If you will be running the code on a Cray and wish to transfer any unformatted files which are generated by the DUNS code (e.g. duns.restart, duns.restart-unst, duns-out.g, duns-out.q,duns.grid) from the CRAY to another architecture (e.g. Linux, IBM, SGI, etc.) and use them to run on this other architecture, then you will need to include the following lines in your .cshrc file (or simply type them in on the command line of the CRAY window where you will be running the DUNS code)

    assign -F f77 -N ieee u:30
    assign -F f77 -N ieee u:31
    assign -F f77 -N ieee_dp f:duns.restart
    assign -F f77 -N ieee_dp f:duns.restart_unst

These lines will ensure that the unformatted files are written out (and read in) using IEEE specifications, which is common to most of the IBM workstations, the SGI workstations, and Linux boxes (provided you make the appropriate patch to the FORTRAN library).

4.3 Definition of Parameters

Before compiling the code, the parameters file must be edited for the particular flow field you are interested in. The size of the code and the characteristics of the grid you run on are defined in this file. Because of the complexity of the code, there are unforunately several parameters that must be set. These parameters typically indicate the maximum number of something allowable. A description of them is as follows

Parameters related to grid

  • nbig Maximum total number of points for a grid
  • nbig2 Maximum total number of pointers to points for sweep blocks. For 2d cases, this is typically twice as big as nbig; for 3d cases, it is typically three times as big.
  • nblk Maximum total number of blocks for grid
  • mblk Maximum total number of sweeping blocks for grid. Again, for 2d this is typically twice as big as nblk; for 3d cases, it is typically three times as big.
  • nsmall Maximum number of points for one block in the grid. Depends on if your grid has many small blocks (nsmall can be small) or a few big blocks (nsmall will be pretty large).
  • nsmall2 Number of interior ghost cells. This also depends on the number of blocks you have. If you have a lot of blocks, nsmall2 will be relatively large. If you only a few blocks, it should be small.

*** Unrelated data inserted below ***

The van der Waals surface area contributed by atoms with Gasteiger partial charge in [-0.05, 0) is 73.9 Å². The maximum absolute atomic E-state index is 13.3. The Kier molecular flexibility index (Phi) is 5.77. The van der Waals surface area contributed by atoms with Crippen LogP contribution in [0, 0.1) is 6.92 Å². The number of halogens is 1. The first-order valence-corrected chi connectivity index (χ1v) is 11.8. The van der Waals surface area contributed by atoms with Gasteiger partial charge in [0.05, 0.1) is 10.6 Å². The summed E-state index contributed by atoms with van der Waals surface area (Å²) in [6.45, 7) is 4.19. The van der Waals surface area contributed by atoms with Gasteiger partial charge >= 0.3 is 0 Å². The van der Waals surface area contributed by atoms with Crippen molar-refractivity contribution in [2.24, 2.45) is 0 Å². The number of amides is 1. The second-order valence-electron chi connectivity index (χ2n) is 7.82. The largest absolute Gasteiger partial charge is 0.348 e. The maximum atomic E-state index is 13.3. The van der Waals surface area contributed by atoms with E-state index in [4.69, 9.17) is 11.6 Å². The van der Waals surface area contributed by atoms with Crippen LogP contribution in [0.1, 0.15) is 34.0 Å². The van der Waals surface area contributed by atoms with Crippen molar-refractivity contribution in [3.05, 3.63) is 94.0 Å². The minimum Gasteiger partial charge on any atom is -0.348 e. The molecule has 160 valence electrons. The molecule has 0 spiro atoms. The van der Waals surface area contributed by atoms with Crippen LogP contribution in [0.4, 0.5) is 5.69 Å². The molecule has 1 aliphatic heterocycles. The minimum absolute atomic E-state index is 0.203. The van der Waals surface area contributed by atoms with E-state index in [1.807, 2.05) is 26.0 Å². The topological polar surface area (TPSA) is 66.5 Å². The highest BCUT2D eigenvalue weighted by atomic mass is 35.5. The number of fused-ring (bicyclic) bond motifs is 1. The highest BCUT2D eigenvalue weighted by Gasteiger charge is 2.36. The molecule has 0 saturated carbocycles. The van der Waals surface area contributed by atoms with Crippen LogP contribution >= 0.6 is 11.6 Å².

• nsmall3 Number of interpolated cells. This will be small if you do not have any zonal boundaries, in which case only corner cells are interpolated.
  • nsmall4 Number of surface points in the grid.
  • nsmall5 Number of interpolated points for parallel cases. If running scalar, than this should be 1.
  • nbcgen Should be 1 if you are not running generalized boundaries, otherwise it depends on the number of surface points that have a general boundary.
  • ibig Maximum number of points in the sweeping direction for a sweep block.
  • ibig2 Maximum number of points for any direction in a block. It is also used as a vectorization length when computing chemical source terms and property evaluations.

Parameters related to chemistry

  • nsm Maximum number of species
  • nrm Maximum number of reactions
  • nelm Maximum number of elements (not currently used)
  • nmodm Maximum number of chemistry models to use with adaptive chemistry. This can be safely set to a high number without an adverse effect on footprint or speed.

Parameters related to boundaries

  • nsrf Maximum number of surfaces

Another program called pregrid.e is also available to help determine appropriate parameters especially for complex problems. Like the DUNS code, the pregrid.e code needs to be preprocessed before it can be compiled. Again, you can use dunssource script to create the source files:

dunssource pregrid $dim

Where $dim is either 2d or 3d. It puts the source code in the same location as the duns source, in the subdirectory pregrid-2d. The program is then compiled by going into the source directory and typing make.

This program is compiled in a similar manner to the duns.e code, and in fact uses quite a bit of the duns.e code. It will give optimal parameters for a specific set of grid and boundary conditions. The command line options are as follows for pregrid.e

pregrid.e [-sp, --single-precision] [-dp, --double-precision]
 [-g, --grid filename] [-c, --conn filename] [-i, --interp] 
 [-ni, --no-interp] [-nb, --no-bounds]

The options for grid filename and connectivity filename are as given for the duns code. The -sp and -dp options are used dependent on whether the grid file is either a single or double precision unformatted plot3d file. Because of zonal boundaries, where interpolation takes place, boundary conditions can effect the values for parameters nsmall5 and nbcgen. If you have not generated a duns.bc file yet or know that it is wrong, run with the -nb option. This will exclude considering boundaries. In this case, you will have to determine good values for nsmall4 and nbcgen by your own means (typically this is fairly simple after you have some experience).

After the parameters file is set in the source directory, you can make the executable by simply typing make in the source directory. Wasn't that easy?